The Carson v. Makin case marks the third time in only five years that the Court will consider a case involving a religious claim to participate in a government program that conflicts with a state’s legitimate interest in avoiding the funding of religion.
Until courts sift through the claims, the impact of vaccine mandates and religious exemptions will depend primarily on decisions made by individuals that promote or undercut the goals of public health and the responsible exercise of religious liberty.
The Fulton decision was not as sweeping a victory for religious objectors to same-sex marriage as CSS and many of its allies hoped. Nor was the decision as fatal to protections for LGBTQ people as Philadelphia and some of its allies feared. Instead, the Supreme Court resolved the case before it, giving little guidance for future religious freedom conflicts.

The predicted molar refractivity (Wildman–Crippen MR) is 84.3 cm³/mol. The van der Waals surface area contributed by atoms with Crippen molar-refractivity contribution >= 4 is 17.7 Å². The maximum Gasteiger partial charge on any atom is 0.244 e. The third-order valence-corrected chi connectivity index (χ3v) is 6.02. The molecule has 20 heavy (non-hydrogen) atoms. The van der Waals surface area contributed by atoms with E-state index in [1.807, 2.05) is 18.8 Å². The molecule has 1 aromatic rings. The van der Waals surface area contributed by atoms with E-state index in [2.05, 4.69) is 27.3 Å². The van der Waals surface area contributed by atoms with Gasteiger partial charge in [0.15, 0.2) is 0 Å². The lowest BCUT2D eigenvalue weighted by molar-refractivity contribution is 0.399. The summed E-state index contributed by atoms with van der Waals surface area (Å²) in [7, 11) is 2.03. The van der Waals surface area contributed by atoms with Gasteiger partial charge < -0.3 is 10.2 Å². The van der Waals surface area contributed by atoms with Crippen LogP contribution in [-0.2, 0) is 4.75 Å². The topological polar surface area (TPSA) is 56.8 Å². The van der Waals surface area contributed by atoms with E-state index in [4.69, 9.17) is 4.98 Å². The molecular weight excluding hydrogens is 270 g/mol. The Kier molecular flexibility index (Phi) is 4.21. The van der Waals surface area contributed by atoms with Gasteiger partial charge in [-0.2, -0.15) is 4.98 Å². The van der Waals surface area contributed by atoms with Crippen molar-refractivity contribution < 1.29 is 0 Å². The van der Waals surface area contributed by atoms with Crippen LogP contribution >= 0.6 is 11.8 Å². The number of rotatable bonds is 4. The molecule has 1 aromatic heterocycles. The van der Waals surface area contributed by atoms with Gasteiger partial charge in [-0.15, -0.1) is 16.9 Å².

With so many pressing challenges facing our country, we know that many specific policy changes will take time. In the meantime, here’s what we think the Biden administration should do.
BJC General Counsel Holly Hollman looks at the Fulton v. Philadelphia case, which is a legal clash over religious objections to same-sex marriage and nondiscrimination policies that protect the LGBTQ community being fought in a particularly sensitive arena: the government’s foster care system.
While affirming the important distinction between public and private institutions, the seemingly simple holding in the Espinoza case masks a more significant shift in the law.